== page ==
Bruce Desmarais named inaugural DeGrandis-McCourtney Early Career Professor

October 24, 2018

UNIVERSITY PARK, Pa. — Bruce Desmarais, Penn State associate professor of political science, has been named the inaugural William and Monica DeGrandis-McCourtney Early Career Professor of Political Science by the Penn State College of the Liberal Arts.

The DeGrandis-McCourtney Early Career Professorship supports a faculty member who teaches and does research in American institutions and politics. The professorship was established through an estate commitment made earlier this year by Bill and Monica DeGrandis. The couple’s gift was matched dollar-for-dollar by the college’s Tracy and Ted McCourtney Endowed Professorship Matching Gift Program, which allowed the college to activate the endowment immediately and establish the DeGrandis-McCourtney Early Career Professorship. Upon receipt of the DeGrandis’ estate gift, the early career professorship will be converted to the William and Monica DeGrandis-McCourtney Professorship, a fully endowed named professorship.

“I am very grateful to Bill and Monica for their support of the political science department and its faculty, and to Tracy and Ted for their matching gift that has allowed several of our alums to participate in the campaign by endowing faculty positions,” said Susan Welch, dean of the College of the Liberal Arts. “These gifts strengthen our college now and into the future.

“It is fortunate we can honor Bruce in this way too,” she added. “He is an outstanding political scientist, and this early career professorship will support him as he develops his career at Penn State.”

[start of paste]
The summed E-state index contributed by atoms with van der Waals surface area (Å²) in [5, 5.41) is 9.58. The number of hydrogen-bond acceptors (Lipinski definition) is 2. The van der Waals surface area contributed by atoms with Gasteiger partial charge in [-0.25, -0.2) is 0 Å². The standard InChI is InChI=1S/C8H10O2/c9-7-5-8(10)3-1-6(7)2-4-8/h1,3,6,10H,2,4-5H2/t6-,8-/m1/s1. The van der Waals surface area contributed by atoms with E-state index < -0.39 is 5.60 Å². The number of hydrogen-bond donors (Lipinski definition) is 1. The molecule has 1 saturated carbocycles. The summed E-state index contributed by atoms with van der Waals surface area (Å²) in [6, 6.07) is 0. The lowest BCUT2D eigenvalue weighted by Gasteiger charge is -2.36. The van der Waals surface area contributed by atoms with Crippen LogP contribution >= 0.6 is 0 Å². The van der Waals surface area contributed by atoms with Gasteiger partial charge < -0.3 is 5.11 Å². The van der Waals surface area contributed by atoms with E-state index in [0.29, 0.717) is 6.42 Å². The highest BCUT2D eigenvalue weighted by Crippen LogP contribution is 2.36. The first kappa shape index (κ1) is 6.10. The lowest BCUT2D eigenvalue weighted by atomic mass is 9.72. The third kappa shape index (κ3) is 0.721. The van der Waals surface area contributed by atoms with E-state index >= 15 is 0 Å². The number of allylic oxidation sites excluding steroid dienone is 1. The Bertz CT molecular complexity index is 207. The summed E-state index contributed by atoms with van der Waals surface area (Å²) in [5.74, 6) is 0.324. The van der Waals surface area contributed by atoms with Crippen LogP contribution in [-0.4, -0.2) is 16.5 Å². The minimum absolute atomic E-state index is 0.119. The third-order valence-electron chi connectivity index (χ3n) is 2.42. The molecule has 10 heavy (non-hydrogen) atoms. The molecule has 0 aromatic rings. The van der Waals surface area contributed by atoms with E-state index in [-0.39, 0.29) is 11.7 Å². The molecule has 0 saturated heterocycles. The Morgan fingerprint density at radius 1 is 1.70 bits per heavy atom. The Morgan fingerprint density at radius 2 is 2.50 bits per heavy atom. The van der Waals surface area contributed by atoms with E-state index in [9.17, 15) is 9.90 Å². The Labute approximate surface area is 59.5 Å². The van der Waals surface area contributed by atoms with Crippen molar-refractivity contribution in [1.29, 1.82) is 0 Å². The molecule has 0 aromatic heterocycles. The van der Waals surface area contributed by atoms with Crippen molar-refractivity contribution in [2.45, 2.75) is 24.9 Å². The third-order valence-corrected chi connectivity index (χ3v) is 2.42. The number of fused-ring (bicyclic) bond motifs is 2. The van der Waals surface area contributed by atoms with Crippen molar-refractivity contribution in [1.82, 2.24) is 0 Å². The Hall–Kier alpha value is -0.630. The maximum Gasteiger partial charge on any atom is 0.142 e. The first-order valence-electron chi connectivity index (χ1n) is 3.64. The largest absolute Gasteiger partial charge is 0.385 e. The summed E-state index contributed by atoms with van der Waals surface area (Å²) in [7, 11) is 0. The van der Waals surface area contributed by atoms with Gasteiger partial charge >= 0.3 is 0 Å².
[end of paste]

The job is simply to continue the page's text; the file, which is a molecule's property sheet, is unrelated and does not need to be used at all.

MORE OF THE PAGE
Bruce Demarais

Bruce Desmarais, DeGrandis-McCourtney Early Career Professor of Political Science in the Penn State College of the Liberal Arts

IMAGE: Bruce Desmarais

Desmarais, who is also a co-hired faculty member in the Penn State Institute for CyberScience, develops and applies statistical methods that examine the complex interdependence between politics, policymaking and public administration. Areas of application have included campaign finance and co-sponsorship networks in the United States Congress; digital communication networks in local government; diffusion of state public policies throughout the United States; and the interconnectedness between scientific research and U.S. regulatory policymaking. His research has been supported by grants from the National Science Foundation and the Russell Sage Foundation.

Before joining the Penn State faculty in 2015, Desmarais was an assistant professor of political science at the University of Massachusetts Amherst and an affiliate of the university’s Computational Social Science Institute. He received his bachelor’s degree in mathematical economics and public policy from Eastern Connecticut State University and his master’s and doctoral degrees in political science from the University of North Carolina at Chapel Hill.

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Last Updated October 26, 2018